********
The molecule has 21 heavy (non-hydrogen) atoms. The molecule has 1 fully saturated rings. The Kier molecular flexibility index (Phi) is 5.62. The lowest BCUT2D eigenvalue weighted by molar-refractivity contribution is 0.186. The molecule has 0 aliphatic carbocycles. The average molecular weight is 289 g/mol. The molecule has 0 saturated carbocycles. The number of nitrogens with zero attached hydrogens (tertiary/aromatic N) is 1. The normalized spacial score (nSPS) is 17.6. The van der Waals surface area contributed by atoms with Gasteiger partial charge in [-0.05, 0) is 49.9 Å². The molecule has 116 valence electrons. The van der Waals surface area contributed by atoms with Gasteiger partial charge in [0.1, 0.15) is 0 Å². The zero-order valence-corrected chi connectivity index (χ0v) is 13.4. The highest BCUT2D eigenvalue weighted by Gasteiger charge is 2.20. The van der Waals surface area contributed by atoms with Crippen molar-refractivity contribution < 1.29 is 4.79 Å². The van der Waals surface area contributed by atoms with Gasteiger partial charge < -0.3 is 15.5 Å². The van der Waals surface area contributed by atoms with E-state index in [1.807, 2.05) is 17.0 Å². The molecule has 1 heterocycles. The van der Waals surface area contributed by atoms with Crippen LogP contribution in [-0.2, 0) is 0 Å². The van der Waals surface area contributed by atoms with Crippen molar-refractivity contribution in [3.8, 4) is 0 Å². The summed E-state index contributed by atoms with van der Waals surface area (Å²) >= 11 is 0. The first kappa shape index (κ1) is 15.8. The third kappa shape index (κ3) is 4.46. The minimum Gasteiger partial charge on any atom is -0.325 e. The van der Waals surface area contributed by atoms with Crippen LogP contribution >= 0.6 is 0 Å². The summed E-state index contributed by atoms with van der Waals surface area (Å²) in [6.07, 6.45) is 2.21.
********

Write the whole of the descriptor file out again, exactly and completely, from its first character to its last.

The molecule has 21 heavy (non-hydrogen) atoms. The molecule has 1 fully saturated rings. The Kier molecular flexibility index (Phi) is 5.62. The lowest BCUT2D eigenvalue weighted by molar-refractivity contribution is 0.186. The molecule has 0 aliphatic carbocycles. The average molecular weight is 289 g/mol. The molecule has 0 saturated carbocycles. The number of nitrogens with zero attached hydrogens (tertiary/aromatic N) is 1. The normalized spacial score (nSPS) is 17.6. The van der Waals surface area contributed by atoms with Gasteiger partial charge in [-0.05, 0) is 49.9 Å². The molecule has 116 valence electrons. The van der Waals surface area contributed by atoms with Gasteiger partial charge in [0.1, 0.15) is 0 Å². The zero-order valence-corrected chi connectivity index (χ0v) is 13.4. The highest BCUT2D eigenvalue weighted by Gasteiger charge is 2.20. The van der Waals surface area contributed by atoms with Crippen molar-refractivity contribution < 1.29 is 4.79 Å². The van der Waals surface area contributed by atoms with Gasteiger partial charge < -0.3 is 15.5 Å². The van der Waals surface area contributed by atoms with E-state index in [1.807, 2.05) is 17.0 Å². The molecule has 1 heterocycles. The van der Waals surface area contributed by atoms with Crippen LogP contribution in [-0.2, 0) is 0 Å². The van der Waals surface area contributed by atoms with Crippen molar-refractivity contribution in [3.8, 4) is 0 Å². The summed E-state index contributed by atoms with van der Waals surface area (Å²) >= 11 is 0. The first kappa shape index (κ1) is 15.8. The third kappa shape index (κ3) is 4.46. The minimum Gasteiger partial charge on any atom is -0.325 e. The van der Waals surface area contributed by atoms with Crippen LogP contribution >= 0.6 is 0 Å². The summed E-state index contributed by atoms with van der Waals surface area (Å²) in [6.07, 6.45) is 2.21.